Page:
Seaplane Service Begins Again in Tailwind Manhattan-Boston Route

Cessna Grand Caravan EX landing in Boston Harbor. Contributed photo

NEW YORK – Old, proven ideas work, and often allow for more interesting solutions than the supposedly high-tech future we were promised with such creepiness as autonomous package delivery, and pilot-less airplanes.

Example? New seaplane air service from Boston to Manhattan from Tailwind Air using the Cessna Grand Caravan EX.

On Aug 3, Tailwind Air began seaplane service from Manhattan’s New York Skyport Marina and Seaplane Terminal on East 23rd Street to Boston Harbor. In Boston, a seven-minute water taxi will transfer clients to the South Boston waterfront.

“By offering nonstop, weekday flights at peak hours to and from Manhattan and Boston Harbor, we present exclusive time savings over all other modes of transportation, at a reasonable price premium,” said CEO and Founder of Tailwind Air, Alan Ram, in a press release. “Our [Tailwind] service combines the accessibility of the train with the speed of a flight.”

Flights are just over an hour between New York (IATA code: NYS) to Boston Harbor (IATA Code: BNH). The planes carry eight passengers, who can arrive just 10 minutes before flights. Each plane has two pilots, and Cessna Grand Caravan EX amphibians is piloted by experienced and highly qualified captains. Tailwind Air currently flies to and from Manhattan, Montauk, Easthampton, and Shelter Island on a regular schedule. The carrier also announced weekday commuter flights to Bridgeport, Conn.

“Seaplanes and waterway access fuel our exclusive service–a game changer for travelers between these cities,” said Peter Manice, the airline’s Director of Scheduled Operations, in their release.

The service rids passengers of the expense of commuting to an airport and lengthy check-in, security, and boarding. It also makes possible quick business trips. And with only eight on the plane, it promises a fun, social experience, with the air of a private plane. The plane trip also then becomes an experience in itself, as there is no better way to experience the city than from the air.

While all of the technology is time tested, the planes are new, less than five years old. And the simple turboprop is particularly good with CO2 emissions.

The Manhattan Skyport opened in 1936. It is both a traditional marina, with multiple party and tourist cruises, as well as a seaplane marina. It also has a parking deck. The idea of maritime seaplane operations is over a century old, and was born in New York, on Long Island. It was in 1919 that the first Curtiss NC-4 crossed the Atlantic.

Seaplane operations have been offered in maritime cities such as Seattle, Miami, and Vancouver through the years. Even the tiny Northern Neck, Virginia town of Irvington, on the Rappahannock River, had a seaplane base at one time. Urban seaplane service works well in busy waterfront areas, and they do particularly well in areas with high tourist traffic and cruise ship operations, where seaplanes are seen as a posh amenity and activity. For instance, the Virgin Islands Seaplane Shuttle offered flights between the waterfront at Charlotte Amalie, St. Thomas, and San Juan’s Luis Muñoz Marín International Airport. The chief issue with that operation was that the Grumman Amphibian was out of production.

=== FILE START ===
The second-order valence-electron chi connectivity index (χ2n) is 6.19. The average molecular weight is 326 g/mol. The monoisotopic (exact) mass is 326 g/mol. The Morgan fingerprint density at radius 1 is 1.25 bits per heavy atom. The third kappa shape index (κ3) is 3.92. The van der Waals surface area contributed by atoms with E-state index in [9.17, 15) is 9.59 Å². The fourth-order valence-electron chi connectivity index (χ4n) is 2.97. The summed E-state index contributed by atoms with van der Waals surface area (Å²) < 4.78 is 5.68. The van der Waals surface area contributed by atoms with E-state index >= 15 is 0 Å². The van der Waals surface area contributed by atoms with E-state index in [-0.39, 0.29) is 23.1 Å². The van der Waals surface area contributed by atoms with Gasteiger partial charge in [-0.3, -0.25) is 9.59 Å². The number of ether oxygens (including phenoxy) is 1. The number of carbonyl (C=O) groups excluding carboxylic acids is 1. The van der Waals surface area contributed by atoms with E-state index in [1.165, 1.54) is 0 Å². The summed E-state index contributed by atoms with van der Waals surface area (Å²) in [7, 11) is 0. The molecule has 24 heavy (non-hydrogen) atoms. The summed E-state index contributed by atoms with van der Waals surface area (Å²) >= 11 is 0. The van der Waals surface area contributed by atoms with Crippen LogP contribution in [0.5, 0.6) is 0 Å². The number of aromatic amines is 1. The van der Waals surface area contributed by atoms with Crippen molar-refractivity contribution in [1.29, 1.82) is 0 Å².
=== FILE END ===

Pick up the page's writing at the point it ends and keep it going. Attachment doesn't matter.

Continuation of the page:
For New York, the only challenge is cold weather and ice. And new COVID restrictions and the threat of vaccine passports may make a tourist recovery there more difficult.

Ticket Books Available

Time tested. A Library of Congress photograph shows the NC-4 Curtiss NC flying boat airplane which was designed by Glenn Curtiss, at Rockaway Beach, Long Island, New York State. The NC-4 was the first aircraft to fly across the Atlantic Ocean in May 1919 as part of the US Navy transatlantic flight attempt. Bain News Service, publisher

Boston Harbor-Manhattan flights, and a complete schedule for all flights operated by Tailwind Air, can be found at Tickets can be purchased on the website, by phone, and through local and online travel agencies via a code share partnership with Southern Airways Express, which serves resort routes in places like Montauk, Nantucket and Hawaii. 

As North America’s largest passenger operator of Cessna Caravans, Southern Airways has been pleased to partner for the past two years with one of the leading Caravan seaplane operators, Tailwind Air,” said Stan Little, Chairman and CEO of Southern Airways. “Connecting Boston and New York Harbors by air is indeed a game-changer, and we are proud to be the exclusive airline code share partner on this venture.”

For travel agents, Tailwind Air is commisionable. Tailwind Air also offers discounted and unrestricted prepaid commuter books of 10, 20, and 50 tickets for passengers, which can be shared with colleagues, friends, and family that save 35% or more off of last minute fares. These books may be the ultimate perk. Corporate rates are also available.

Tailwind Air currently flies to and from Manhattan, Montauk, Easthampton, and Shelter Island on a regular schedule. Last week, Tailwind announced weekday commuter flights to Bridgeport, CT. The Cessa Caravan Amphibian is made by Textron, which sells the Beechcraft, Cessna and Hawker brands of airplanes. The company also owns McCauley Propeller Systems, which makes the time-tested propellers on Caravans.


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